Association of high-dose cyclophosphamide, cisplatin, and carmustine pharmacokinetics with survival, toxicity, and dosing weight in patients with primary breast cancer.


Journal Article

This report investigates relationships between the pharmacokinetics and pharmacodynamics of high-dose alkylators used for the treatment of primary breast cancer. Eighty-five women with primary breast cancer involving >or=10 lymph nodes received four cycles of standard-dose chemotherapy followed by a high-dose regimen consisting of: cyclophosphamide (1875 mg/m(2) once daily x 3), cisplatin (165 mg/m(2) given over 72 h), carmustine (600 mg/m(2)), and stem cell transplantation. Dosages were attenuated in patients whose body weight exceeded their calculated ideal weight by >20%. Pharmacokinetics of the high-dose chemotherapeutic agents were evaluated in each patient by collection and analysis of serial blood samples. Area under the concentration time curve (AUC) for cyclophosphamide and carmustine was highly variable (>10-fold inter-patient range) with coefficients of variation > 50%, in contrast to cisplatin exposures (2-fold range; coefficient of variation 12%). The dosing method for overweight patients resulted in significantly lower systemic exposure to cisplatin (P = 0.035). The parent cyclophosphamide clearance on the 1st day of administration was significantly higher in patients who experienced acute cardiac toxicity (n = 5; P = 0.011), whereas carmustine disposition was not found to be different in those developing pulmonary toxicity (n = 25; P = 0.96). Kaplan-Meier analysis (median follow-up of 5.9 years) demonstrated that patients with lower cyclophosphamide AUC (faster parent drug clearance to potentially cytotoxic compounds) survived longer (P = 0.031). Inter-individual differences in the pharmacokinetic disposition of high-dose chemotherapy may explain variability in both response and toxicity. Prospective strategies, which attempt to individualize AUC, should be evaluated in this setting.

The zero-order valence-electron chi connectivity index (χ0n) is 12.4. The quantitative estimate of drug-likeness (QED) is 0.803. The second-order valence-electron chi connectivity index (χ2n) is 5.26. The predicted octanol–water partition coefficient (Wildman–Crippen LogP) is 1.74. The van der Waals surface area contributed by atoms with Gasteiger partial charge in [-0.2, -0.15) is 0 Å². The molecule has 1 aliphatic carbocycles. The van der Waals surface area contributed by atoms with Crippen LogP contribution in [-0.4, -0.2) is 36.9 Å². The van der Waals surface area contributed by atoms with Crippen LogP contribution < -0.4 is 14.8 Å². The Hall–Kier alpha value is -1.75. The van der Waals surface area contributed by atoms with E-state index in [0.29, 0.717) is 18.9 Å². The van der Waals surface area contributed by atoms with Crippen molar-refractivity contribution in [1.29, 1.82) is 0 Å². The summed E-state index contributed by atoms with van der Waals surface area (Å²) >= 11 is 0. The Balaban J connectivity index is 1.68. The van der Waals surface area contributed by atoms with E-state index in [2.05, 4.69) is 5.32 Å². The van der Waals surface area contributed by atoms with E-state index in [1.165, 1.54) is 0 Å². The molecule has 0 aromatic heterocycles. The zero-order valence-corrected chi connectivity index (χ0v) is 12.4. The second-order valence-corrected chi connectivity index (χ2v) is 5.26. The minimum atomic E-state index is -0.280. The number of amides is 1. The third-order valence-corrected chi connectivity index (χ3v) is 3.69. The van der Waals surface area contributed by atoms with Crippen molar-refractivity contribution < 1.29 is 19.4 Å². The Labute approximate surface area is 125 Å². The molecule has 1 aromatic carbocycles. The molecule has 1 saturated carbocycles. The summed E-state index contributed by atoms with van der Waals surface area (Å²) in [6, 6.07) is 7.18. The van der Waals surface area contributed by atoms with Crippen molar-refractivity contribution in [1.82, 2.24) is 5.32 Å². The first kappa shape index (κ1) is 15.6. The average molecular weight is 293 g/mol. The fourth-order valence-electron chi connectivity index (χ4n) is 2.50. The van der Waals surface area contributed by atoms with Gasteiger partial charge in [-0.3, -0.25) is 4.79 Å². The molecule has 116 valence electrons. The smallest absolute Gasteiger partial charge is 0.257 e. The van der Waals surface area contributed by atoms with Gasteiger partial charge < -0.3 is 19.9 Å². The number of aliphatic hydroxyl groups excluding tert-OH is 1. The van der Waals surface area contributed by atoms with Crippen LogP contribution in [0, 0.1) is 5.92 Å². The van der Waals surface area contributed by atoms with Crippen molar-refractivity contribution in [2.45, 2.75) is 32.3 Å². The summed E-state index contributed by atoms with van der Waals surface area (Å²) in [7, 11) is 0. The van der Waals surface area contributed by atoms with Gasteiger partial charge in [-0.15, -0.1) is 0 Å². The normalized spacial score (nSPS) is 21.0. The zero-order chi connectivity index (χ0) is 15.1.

Full Text

Duke Authors

Cited Authors

  • Petros, WP; Broadwater, G; Berry, D; Jones, RB; Vredenburgh, JJ; Gilbert, CJ; Gibbs, JP; Colvin, OM; Peters, WP

Published Date

  • March 2002

Published In

Volume / Issue

  • 8 / 3

Start / End Page

  • 698 - 705

PubMed ID

  • 11895898

Pubmed Central ID

  • 11895898

International Standard Serial Number (ISSN)

  • 1078-0432


  • eng

Conference Location

  • United States